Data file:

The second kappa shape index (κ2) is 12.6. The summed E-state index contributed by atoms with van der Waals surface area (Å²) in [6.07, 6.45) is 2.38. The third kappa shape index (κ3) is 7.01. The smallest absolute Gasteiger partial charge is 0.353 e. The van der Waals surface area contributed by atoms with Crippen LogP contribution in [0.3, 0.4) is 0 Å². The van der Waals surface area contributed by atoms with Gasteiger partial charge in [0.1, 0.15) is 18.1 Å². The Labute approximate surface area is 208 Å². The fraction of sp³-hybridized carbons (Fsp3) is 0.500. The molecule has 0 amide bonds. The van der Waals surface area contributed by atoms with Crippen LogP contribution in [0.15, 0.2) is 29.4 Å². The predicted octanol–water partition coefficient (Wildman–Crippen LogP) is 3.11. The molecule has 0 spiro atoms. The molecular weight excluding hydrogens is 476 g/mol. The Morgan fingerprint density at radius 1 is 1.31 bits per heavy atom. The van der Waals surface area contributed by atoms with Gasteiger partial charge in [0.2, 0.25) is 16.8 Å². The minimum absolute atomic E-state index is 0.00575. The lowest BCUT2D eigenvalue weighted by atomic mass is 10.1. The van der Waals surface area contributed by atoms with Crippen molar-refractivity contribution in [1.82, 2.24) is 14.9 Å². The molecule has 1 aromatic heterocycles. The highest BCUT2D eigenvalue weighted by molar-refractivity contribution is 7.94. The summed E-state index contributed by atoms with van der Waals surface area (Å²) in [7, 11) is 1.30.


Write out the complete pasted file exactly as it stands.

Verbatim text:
The second kappa shape index (κ2) is 12.6. The summed E-state index contributed by atoms with van der Waals surface area (Å²) in [6.07, 6.45) is 2.38. The third kappa shape index (κ3) is 7.01. The smallest absolute Gasteiger partial charge is 0.353 e. The van der Waals surface area contributed by atoms with Crippen LogP contribution in [0.3, 0.4) is 0 Å². The van der Waals surface area contributed by atoms with Gasteiger partial charge in [0.1, 0.15) is 18.1 Å². The Labute approximate surface area is 208 Å². The fraction of sp³-hybridized carbons (Fsp3) is 0.500. The molecule has 0 amide bonds. The van der Waals surface area contributed by atoms with Crippen LogP contribution in [0.15, 0.2) is 29.4 Å². The predicted octanol–water partition coefficient (Wildman–Crippen LogP) is 3.11. The molecule has 0 spiro atoms. The molecular weight excluding hydrogens is 476 g/mol. The Morgan fingerprint density at radius 1 is 1.31 bits per heavy atom. The van der Waals surface area contributed by atoms with Gasteiger partial charge in [0.2, 0.25) is 16.8 Å². The minimum absolute atomic E-state index is 0.00575. The lowest BCUT2D eigenvalue weighted by atomic mass is 10.1. The van der Waals surface area contributed by atoms with Crippen molar-refractivity contribution in [1.82, 2.24) is 14.9 Å². The molecule has 1 aromatic heterocycles. The highest BCUT2D eigenvalue weighted by molar-refractivity contribution is 7.94. The summed E-state index contributed by atoms with van der Waals surface area (Å²) in [7, 11) is 1.30.